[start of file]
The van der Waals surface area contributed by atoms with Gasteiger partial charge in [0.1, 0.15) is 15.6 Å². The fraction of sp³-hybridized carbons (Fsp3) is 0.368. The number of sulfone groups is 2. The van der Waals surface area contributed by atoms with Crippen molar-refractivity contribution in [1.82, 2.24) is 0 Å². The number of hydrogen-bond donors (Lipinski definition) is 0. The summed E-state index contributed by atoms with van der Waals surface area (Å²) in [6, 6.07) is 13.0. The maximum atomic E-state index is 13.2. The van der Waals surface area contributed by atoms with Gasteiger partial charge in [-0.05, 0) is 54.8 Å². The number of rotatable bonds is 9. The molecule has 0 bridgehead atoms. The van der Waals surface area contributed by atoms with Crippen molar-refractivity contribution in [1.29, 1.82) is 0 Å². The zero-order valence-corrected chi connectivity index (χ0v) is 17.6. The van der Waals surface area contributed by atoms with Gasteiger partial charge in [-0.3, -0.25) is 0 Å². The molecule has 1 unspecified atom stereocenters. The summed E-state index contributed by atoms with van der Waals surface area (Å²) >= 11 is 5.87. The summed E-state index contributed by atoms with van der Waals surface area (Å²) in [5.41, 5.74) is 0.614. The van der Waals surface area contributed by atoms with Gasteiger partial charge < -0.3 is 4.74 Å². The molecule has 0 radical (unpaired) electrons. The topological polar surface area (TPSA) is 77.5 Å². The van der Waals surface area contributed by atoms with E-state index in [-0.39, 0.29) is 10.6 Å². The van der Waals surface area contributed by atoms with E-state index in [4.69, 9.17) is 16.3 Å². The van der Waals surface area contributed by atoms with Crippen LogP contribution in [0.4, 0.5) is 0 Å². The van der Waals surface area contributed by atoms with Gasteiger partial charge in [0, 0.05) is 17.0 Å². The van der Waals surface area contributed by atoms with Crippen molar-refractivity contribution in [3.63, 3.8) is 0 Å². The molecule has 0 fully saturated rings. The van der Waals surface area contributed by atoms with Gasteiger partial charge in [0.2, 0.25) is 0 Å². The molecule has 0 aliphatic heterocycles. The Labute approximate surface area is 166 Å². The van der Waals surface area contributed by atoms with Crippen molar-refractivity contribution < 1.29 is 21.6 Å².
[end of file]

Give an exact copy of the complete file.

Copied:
The van der Waals surface area contributed by atoms with Gasteiger partial charge in [0.1, 0.15) is 15.6 Å². The fraction of sp³-hybridized carbons (Fsp3) is 0.368. The number of sulfone groups is 2. The van der Waals surface area contributed by atoms with Crippen molar-refractivity contribution in [1.82, 2.24) is 0 Å². The number of hydrogen-bond donors (Lipinski definition) is 0. The summed E-state index contributed by atoms with van der Waals surface area (Å²) in [6, 6.07) is 13.0. The maximum atomic E-state index is 13.2. The van der Waals surface area contributed by atoms with Gasteiger partial charge in [-0.05, 0) is 54.8 Å². The number of rotatable bonds is 9. The molecule has 0 bridgehead atoms. The van der Waals surface area contributed by atoms with Crippen molar-refractivity contribution in [1.29, 1.82) is 0 Å². The zero-order valence-corrected chi connectivity index (χ0v) is 17.6. The van der Waals surface area contributed by atoms with Gasteiger partial charge in [-0.3, -0.25) is 0 Å². The molecule has 1 unspecified atom stereocenters. The summed E-state index contributed by atoms with van der Waals surface area (Å²) >= 11 is 5.87. The summed E-state index contributed by atoms with van der Waals surface area (Å²) in [5.41, 5.74) is 0.614. The van der Waals surface area contributed by atoms with Gasteiger partial charge < -0.3 is 4.74 Å². The molecule has 0 radical (unpaired) electrons. The topological polar surface area (TPSA) is 77.5 Å². The van der Waals surface area contributed by atoms with E-state index in [-0.39, 0.29) is 10.6 Å². The van der Waals surface area contributed by atoms with E-state index in [4.69, 9.17) is 16.3 Å². The van der Waals surface area contributed by atoms with Crippen LogP contribution in [0.4, 0.5) is 0 Å². The van der Waals surface area contributed by atoms with Gasteiger partial charge in [0, 0.05) is 17.0 Å². The van der Waals surface area contributed by atoms with Crippen molar-refractivity contribution in [3.63, 3.8) is 0 Å². The molecule has 0 fully saturated rings. The van der Waals surface area contributed by atoms with Gasteiger partial charge in [0.2, 0.25) is 0 Å². The molecule has 0 aliphatic heterocycles. The Labute approximate surface area is 166 Å². The van der Waals surface area contributed by atoms with Crippen molar-refractivity contribution < 1.29 is 21.6 Å².